Tom Phillips
Tom Phillips, Parc Cefn On. Llanishen - Parc Cefn On. Reflected, c. 1973, Pencil and acrylic on canvas

Tom Phillips

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Biography

TOM PHILLIPS (RA, CBE) (1937 - 2022)

Tom Phillips attended drawing classes and lectures on Renaissance iconography at Ruskin alongside his studies in English at St Catherine's College, Oxford. Taught by Frank Auerbach in 1961 at Camberwell School of Art, Phillips's first solo exhibition in London was in 1965 at the Artists International Association Gallery, followed by an exhibition with Angela Flowers in 1970. Phillips taught at Bath Academy of Art, Ipswich and Wolverhampton Art College between 1965 and 1972, and in 1969 he won the John Moores Prize, 

In the late 1960s Phillips was possibly better known for his music activities (both classical and with Cornelius Cardew's Scratch Orchestra) including his own compositions, as performed by the pianist John Tilbury.

In 1966 Phillips resolved to dedicate himself to making art out of the first secondhand book he could find for threepence on Peckham Rye. Thus began A Humument, the longest of Phillips's extended serial projects. A Humument is a radical 'treatment' of a forgotten Victorian novel by means of collage, cut-up ornament and other techniques, creating new works of art and poetic text from the original pages.. On the fiftieth anniversary of its inception in 2016, Phillips completed the sixth and final version of this work – each version with successively more pages reworked, until his original work had itself been completely transformed.

Phillips has received many commissions for site-specific artworks including tapestries for St Catherine's, Oxford, sculpture for the Imperial War Museum, street mosaics for his native Peckham, and ornament and memorials for sacred spaces, including both Westminster Cathedral and Westminster Abbey. Phillips's portrait subjects have included Samuel Beckett as well as friends such as Iris Murdoch, Sir Harrison Birtwistle, Richard Morphet, and the Monty Python team.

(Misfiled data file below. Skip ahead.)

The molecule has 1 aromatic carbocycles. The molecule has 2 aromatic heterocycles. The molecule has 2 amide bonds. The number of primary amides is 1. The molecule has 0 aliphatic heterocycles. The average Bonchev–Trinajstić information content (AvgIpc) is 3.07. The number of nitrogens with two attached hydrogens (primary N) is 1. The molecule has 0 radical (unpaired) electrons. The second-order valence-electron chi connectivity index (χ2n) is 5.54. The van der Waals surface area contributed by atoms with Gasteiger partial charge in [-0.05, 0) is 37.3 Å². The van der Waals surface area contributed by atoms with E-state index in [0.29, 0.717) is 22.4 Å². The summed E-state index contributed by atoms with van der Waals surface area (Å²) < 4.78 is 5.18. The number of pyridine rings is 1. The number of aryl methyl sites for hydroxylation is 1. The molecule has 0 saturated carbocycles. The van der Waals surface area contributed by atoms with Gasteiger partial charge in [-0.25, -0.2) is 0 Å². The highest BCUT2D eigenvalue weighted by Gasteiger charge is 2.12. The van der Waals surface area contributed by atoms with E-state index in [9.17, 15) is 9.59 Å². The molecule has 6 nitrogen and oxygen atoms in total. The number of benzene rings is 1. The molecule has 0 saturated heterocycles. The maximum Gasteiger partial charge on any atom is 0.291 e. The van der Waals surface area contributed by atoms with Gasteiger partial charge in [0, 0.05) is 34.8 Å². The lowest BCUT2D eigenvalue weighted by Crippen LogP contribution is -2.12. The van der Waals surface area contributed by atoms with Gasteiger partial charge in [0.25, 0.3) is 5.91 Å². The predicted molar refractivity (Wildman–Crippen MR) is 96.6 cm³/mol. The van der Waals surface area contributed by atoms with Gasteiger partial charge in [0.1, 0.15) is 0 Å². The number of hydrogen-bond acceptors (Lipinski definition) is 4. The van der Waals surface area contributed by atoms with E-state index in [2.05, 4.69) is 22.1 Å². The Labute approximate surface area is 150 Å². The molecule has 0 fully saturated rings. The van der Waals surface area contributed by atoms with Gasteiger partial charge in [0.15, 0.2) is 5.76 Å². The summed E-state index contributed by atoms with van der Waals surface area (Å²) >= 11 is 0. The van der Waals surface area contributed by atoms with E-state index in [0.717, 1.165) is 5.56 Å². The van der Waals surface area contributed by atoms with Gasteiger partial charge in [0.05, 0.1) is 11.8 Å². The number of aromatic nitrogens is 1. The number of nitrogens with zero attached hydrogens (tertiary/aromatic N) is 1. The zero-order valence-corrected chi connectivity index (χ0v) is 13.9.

In 1989, he became the second artist to have a retrospective of his portraits at the National Portrait Gallery. Fifteen years later, he also went on to curate We Are The People, an exhibition at the NPG of his large collection of postcard photographic portraits. Phillips received the Frances Williams Memorial Prize in 1983 for his illustration and new translation of Dante's Inferno. He also made a TV version of the Inferno with Peter Greenaway which won them jointly as directors the Italia prize.

Elected to the Royal Academy in 1984, Phillips went on to chair the Academy's Library and its Exhibition Committee from 1995 to 2007, He curated the RA’s exhibition Africa: The Art of a Continent (1995) which travelled to the Martin Gropius Bau, Berlin and the Guggenheim, New York.

Serving as a trustee for the National Portrait Gallery and British Museum, Phillips was made a Commander of the British Empire for services to the Arts in 2002. In 2005, he was appointed Slade Professor of Fine Art at the University of Oxford, and between 2005 and 2011 he was invited as an annual Director's Visitor to the Institute for Advanced Study in Princeton.

Oxford's Bodleian Library took over Tom Phillips's archive and with them he published his postcard collection in a series of books. Phillips's collaboration with Tarik O'Regan on an operatic version of Conrad's Heart of Darkness, for which he provided the libretto, was premiered at the Royal Opera House's Linbury Theatre at the end of 2011.

Tom Phillips lived and worked in London. 

Originals

Works on paper

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